This photograph was identified by a previous collector as Deputy Assistant Commissary-General of Ordnance Fraser
Mellis - a mistake carried over to Mr. John Young has kindly provided the correct identity of
this soldier.

Pictured above is Surgeon Philip Mackay Ellis of the Army Medical Department. The photograph is dated on the
reverse "10-9-78" and was probably taken just prior to Ellis deploying to India. The Army list of 1879 shows him
being station in Bengal.

Ellis was born in Madeira, Portugal on 30 January, 1855 being the son of John and Julia Ellis. John Ellis was a
wealthy landowner with the 1861 Census for Chudleigh, Devon listing his mother Julia's occupation simply as

Philip Mackay Ellis graduated from medical school in 1876 and entered the Army an year later. His military career
was as follows:

Surgeon - 5 August, 1877
Surgeon-Major - 5 August, 1889
Surgeon-Lieutenant-Colonel - 5 August, 1897
Colonel - 13 August, 1904
Surgeon-Major-General - 31 December, 1908
Retired Pay - 23 April, 1910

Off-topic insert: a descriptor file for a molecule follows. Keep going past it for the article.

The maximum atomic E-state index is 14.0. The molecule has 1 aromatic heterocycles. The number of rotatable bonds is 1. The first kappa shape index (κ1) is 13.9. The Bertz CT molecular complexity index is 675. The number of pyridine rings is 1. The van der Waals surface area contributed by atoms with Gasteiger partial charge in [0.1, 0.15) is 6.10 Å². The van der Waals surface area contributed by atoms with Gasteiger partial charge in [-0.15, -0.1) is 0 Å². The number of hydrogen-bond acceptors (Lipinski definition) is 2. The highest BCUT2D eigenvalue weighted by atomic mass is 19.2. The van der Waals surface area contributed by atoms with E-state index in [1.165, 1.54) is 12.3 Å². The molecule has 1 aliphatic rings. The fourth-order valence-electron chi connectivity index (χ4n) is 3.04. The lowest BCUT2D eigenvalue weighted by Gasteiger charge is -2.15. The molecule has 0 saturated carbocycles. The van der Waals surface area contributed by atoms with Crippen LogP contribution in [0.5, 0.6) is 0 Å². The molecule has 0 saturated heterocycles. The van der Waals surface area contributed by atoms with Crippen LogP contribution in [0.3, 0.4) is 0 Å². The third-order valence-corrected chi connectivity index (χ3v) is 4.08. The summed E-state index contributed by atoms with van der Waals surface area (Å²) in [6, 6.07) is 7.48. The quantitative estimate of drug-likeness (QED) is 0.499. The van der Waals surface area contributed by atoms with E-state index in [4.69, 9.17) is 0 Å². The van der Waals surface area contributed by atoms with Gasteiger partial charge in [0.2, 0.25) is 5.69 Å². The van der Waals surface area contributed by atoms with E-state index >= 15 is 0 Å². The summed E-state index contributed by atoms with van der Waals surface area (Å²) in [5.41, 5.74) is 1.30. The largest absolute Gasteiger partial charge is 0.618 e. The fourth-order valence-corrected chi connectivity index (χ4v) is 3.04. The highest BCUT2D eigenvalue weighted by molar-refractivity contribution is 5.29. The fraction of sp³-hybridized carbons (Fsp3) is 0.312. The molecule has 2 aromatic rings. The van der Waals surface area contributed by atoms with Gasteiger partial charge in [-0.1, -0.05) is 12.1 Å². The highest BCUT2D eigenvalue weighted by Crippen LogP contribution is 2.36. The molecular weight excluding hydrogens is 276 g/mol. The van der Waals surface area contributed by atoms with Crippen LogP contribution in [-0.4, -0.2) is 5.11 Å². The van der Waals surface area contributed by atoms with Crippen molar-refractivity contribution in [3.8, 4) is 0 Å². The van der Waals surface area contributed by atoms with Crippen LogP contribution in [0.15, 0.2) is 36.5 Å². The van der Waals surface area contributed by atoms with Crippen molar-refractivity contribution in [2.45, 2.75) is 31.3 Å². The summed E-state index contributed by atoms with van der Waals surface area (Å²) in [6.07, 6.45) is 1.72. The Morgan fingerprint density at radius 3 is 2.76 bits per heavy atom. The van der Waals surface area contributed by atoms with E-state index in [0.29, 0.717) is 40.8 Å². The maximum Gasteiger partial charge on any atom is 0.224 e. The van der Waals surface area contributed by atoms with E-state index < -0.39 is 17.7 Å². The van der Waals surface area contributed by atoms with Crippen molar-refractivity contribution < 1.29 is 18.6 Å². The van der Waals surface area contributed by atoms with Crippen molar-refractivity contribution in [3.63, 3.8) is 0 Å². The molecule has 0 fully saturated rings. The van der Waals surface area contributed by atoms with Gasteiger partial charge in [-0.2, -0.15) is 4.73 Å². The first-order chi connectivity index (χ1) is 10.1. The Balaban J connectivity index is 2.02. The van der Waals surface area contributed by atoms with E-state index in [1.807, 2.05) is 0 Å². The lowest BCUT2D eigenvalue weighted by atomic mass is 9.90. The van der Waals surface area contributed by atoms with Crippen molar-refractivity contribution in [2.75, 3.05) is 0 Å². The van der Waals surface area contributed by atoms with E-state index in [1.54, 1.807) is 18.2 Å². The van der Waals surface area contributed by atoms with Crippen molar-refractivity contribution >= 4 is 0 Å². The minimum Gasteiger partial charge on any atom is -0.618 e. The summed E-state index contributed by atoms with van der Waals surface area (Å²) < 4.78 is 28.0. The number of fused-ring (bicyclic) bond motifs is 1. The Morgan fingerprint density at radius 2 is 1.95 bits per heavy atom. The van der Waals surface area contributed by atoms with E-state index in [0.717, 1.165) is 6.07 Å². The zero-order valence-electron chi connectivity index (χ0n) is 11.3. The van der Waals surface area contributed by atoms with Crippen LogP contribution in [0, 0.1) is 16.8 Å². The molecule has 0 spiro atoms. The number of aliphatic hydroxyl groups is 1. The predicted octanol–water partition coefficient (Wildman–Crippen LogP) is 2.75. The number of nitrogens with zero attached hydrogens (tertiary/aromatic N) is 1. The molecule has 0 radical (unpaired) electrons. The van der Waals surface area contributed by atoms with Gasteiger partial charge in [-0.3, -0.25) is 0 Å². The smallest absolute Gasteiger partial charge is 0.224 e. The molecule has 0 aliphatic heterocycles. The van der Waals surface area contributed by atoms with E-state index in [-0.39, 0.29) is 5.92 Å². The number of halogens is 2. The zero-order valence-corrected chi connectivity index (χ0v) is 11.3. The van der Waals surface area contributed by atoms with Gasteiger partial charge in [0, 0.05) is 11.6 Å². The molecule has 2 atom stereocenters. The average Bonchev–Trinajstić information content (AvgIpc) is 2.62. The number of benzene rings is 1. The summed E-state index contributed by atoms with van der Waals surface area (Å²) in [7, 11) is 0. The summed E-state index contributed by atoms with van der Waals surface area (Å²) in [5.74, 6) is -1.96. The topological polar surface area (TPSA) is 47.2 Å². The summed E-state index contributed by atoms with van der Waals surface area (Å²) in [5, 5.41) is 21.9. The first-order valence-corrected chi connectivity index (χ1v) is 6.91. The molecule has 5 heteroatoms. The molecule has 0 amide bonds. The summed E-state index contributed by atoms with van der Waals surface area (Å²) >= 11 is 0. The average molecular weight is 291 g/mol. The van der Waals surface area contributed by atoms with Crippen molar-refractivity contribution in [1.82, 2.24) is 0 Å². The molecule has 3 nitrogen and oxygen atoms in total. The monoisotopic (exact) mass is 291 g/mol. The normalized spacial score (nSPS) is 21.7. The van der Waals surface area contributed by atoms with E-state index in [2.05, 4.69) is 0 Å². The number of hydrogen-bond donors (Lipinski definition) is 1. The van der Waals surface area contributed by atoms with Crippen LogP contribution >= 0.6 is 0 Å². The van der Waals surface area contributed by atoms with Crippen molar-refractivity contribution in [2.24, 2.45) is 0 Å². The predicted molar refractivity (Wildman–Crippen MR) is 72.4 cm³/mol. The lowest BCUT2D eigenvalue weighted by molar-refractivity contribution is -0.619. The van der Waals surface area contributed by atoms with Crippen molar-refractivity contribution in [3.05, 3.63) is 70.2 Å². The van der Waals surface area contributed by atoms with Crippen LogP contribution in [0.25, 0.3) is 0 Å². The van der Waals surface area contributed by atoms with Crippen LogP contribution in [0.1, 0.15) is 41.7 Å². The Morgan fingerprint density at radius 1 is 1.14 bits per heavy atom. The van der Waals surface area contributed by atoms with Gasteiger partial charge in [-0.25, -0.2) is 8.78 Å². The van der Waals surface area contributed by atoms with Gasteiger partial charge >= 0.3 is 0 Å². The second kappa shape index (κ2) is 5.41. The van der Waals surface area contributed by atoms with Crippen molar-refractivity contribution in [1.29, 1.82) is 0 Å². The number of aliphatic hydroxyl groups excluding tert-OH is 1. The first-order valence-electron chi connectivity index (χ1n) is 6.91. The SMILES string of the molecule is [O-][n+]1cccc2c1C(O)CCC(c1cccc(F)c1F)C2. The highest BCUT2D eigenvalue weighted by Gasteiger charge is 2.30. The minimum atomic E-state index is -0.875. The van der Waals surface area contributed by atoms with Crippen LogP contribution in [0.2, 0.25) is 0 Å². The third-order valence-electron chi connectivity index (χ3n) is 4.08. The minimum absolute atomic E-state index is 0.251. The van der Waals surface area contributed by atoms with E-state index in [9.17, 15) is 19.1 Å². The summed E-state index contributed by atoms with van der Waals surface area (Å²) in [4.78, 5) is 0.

Ellis served in the Burmese Expedition (1885-87) being entitled to the 1854 India General Service Medal with the
clasp "Burma 1885-87" Ellis spent a large portion of his career station in India and at the time that the Medical
Department's roll for the Burmese Expedition was compiled (13 September, 1887) he was posted with No. 5 British
Filed Hospital in Bombay . He was appointed a Companion of the Order of the Bath but I have been unable to find the
specific date for this honor in the
London Gazette.

Ellis married Miss Gertrude Septima Manders in 1895 at Newton Abbott, Devon.

During World War One Ellis acted as county director of the British Red Cross for Caenarvonshire.

Ellis died on 16 May, 1919 at his home in Pwllheli, Caenarvonshire.

Carte de Visite
Henri Claudet - Photographer
107 Regent Street, W. London, England
10 September, 1878
Above: The carte de visite's reverse side showing the former collector's pencil note identifying the sitter as Fraser
name as "Mellis" into this it actually  reads "PM
ellis" . The original writer (Ellis himself?) for some reason left out
the spaces and periods between the first two initials and used a large lower case "e" in place of the capital version of
that letter.